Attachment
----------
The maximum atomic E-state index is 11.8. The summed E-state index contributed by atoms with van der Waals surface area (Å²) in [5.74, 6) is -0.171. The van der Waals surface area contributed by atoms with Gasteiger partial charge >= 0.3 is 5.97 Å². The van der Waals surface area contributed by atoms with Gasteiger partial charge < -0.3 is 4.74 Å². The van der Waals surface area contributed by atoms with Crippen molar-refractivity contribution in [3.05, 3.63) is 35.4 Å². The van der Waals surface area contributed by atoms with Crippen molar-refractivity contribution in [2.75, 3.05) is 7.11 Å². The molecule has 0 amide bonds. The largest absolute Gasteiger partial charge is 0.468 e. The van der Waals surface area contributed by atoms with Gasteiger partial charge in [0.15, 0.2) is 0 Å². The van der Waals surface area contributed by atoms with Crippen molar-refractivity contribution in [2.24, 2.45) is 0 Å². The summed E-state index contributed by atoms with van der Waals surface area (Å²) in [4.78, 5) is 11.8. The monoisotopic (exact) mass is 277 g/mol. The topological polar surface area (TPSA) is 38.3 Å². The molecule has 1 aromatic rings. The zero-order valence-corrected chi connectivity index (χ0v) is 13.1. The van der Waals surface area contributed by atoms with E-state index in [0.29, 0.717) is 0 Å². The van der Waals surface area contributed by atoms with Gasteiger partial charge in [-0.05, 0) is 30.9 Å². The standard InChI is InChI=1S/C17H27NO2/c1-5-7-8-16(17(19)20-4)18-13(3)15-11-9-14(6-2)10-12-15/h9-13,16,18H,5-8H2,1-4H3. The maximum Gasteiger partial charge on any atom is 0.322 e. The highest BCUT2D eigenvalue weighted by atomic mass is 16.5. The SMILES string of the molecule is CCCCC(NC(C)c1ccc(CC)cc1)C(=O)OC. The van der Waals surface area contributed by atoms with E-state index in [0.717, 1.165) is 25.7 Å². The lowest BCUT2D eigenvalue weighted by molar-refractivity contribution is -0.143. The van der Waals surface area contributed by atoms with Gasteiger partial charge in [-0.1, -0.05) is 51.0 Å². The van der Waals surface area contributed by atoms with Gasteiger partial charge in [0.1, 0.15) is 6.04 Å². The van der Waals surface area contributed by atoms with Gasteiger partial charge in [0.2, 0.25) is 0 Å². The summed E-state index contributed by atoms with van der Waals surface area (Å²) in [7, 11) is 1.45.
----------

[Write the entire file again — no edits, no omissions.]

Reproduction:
The maximum atomic E-state index is 11.8. The summed E-state index contributed by atoms with van der Waals surface area (Å²) in [5.74, 6) is -0.171. The van der Waals surface area contributed by atoms with Gasteiger partial charge >= 0.3 is 5.97 Å². The van der Waals surface area contributed by atoms with Gasteiger partial charge < -0.3 is 4.74 Å². The van der Waals surface area contributed by atoms with Crippen molar-refractivity contribution in [3.05, 3.63) is 35.4 Å². The van der Waals surface area contributed by atoms with Crippen molar-refractivity contribution in [2.75, 3.05) is 7.11 Å². The molecule has 0 amide bonds. The largest absolute Gasteiger partial charge is 0.468 e. The van der Waals surface area contributed by atoms with Gasteiger partial charge in [0.15, 0.2) is 0 Å². The van der Waals surface area contributed by atoms with Crippen molar-refractivity contribution in [2.24, 2.45) is 0 Å². The summed E-state index contributed by atoms with van der Waals surface area (Å²) in [4.78, 5) is 11.8. The monoisotopic (exact) mass is 277 g/mol. The topological polar surface area (TPSA) is 38.3 Å². The molecule has 1 aromatic rings. The zero-order valence-corrected chi connectivity index (χ0v) is 13.1. The van der Waals surface area contributed by atoms with E-state index in [0.29, 0.717) is 0 Å². The van der Waals surface area contributed by atoms with Gasteiger partial charge in [-0.05, 0) is 30.9 Å². The standard InChI is InChI=1S/C17H27NO2/c1-5-7-8-16(17(19)20-4)18-13(3)15-11-9-14(6-2)10-12-15/h9-13,16,18H,5-8H2,1-4H3. The maximum Gasteiger partial charge on any atom is 0.322 e. The highest BCUT2D eigenvalue weighted by atomic mass is 16.5. The SMILES string of the molecule is CCCCC(NC(C)c1ccc(CC)cc1)C(=O)OC. The van der Waals surface area contributed by atoms with E-state index in [0.717, 1.165) is 25.7 Å². The lowest BCUT2D eigenvalue weighted by molar-refractivity contribution is -0.143. The van der Waals surface area contributed by atoms with Gasteiger partial charge in [-0.1, -0.05) is 51.0 Å². The van der Waals surface area contributed by atoms with Gasteiger partial charge in [0.1, 0.15) is 6.04 Å². The van der Waals surface area contributed by atoms with Gasteiger partial charge in [0.2, 0.25) is 0 Å². The summed E-state index contributed by atoms with van der Waals surface area (Å²) in [7, 11) is 1.45.